How Far Food Travels
Nowadays a real concern for many american families are the increases in fuel prices to remarkable levels. While gasoline prices have dropped significantly in the last few days the country as a whole has seen gas prices averaging around $2.80 a gallon for most of the summer. I can recall just 10 years ago, during my first year of college, gas only being .94 per gallon. That is a far cry from where we are now.
Changes in economy, political issues, wars, conflict with the mideast, and demand have all caused an increase in fossil fuel costs. One resource states that growing and shipping the American food supply uses approximatly 100,000,000,000 gallons of oil per year and the food we eat travels between 1,500 and 2,500 miles (2,500 and 4,000 kilometers) from farm to table.
Food travel does not only use up fossil fuels but causes many other damages as well. Rural economies such as farmers and small food business are overlooked and lose profits. Farther distances means increased risk for contamination thus increasing the need for the use of preservatives and additives to keep food from spoiling. Because of the amounts of fuel being used food transportation is a large contributor to global warming. A tpical meal purchased from your local chain grocer consumes between 4 and 17 percent MORE petroleum than if the same meal was prepared using local foods.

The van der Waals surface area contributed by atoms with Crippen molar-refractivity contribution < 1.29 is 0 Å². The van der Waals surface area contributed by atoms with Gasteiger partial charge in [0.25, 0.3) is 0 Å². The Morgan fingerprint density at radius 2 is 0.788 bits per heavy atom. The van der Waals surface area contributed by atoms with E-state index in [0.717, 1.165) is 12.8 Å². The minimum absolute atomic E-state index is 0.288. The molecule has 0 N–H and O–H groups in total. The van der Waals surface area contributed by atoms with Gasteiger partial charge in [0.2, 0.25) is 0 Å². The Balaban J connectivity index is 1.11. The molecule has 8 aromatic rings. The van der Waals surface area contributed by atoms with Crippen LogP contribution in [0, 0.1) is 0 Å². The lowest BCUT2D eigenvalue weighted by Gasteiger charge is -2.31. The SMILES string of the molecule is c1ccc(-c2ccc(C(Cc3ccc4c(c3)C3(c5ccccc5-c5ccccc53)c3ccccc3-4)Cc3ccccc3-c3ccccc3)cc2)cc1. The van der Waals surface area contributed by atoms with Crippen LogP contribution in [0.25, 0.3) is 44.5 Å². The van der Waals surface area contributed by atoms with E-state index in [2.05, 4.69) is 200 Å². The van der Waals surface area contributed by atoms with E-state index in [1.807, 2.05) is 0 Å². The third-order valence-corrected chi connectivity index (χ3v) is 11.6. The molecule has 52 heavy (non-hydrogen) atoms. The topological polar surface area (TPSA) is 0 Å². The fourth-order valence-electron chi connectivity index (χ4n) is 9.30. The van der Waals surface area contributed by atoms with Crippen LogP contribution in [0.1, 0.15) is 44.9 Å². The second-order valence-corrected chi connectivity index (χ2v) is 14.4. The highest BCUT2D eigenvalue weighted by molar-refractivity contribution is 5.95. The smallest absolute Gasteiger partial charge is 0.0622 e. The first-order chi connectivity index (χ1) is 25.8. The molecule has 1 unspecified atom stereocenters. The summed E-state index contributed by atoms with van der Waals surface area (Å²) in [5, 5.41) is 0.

Eating local is really about what we can do to help our planet and help our selves. Many of us avoid “being green” because we think it takes too much work and costs too much money. You don’t have to drive a Prius and provide power for your house using solar panals to be green. You don’t have to live in a Yurt or hug trees eaither (though that is fun every once in a while). Living Green can be achieved through the small things and choosing to eat local is a choice that is relatively simple to implement and can potentially do a lot for our planet.
Here are some of the resources used to comprise this article.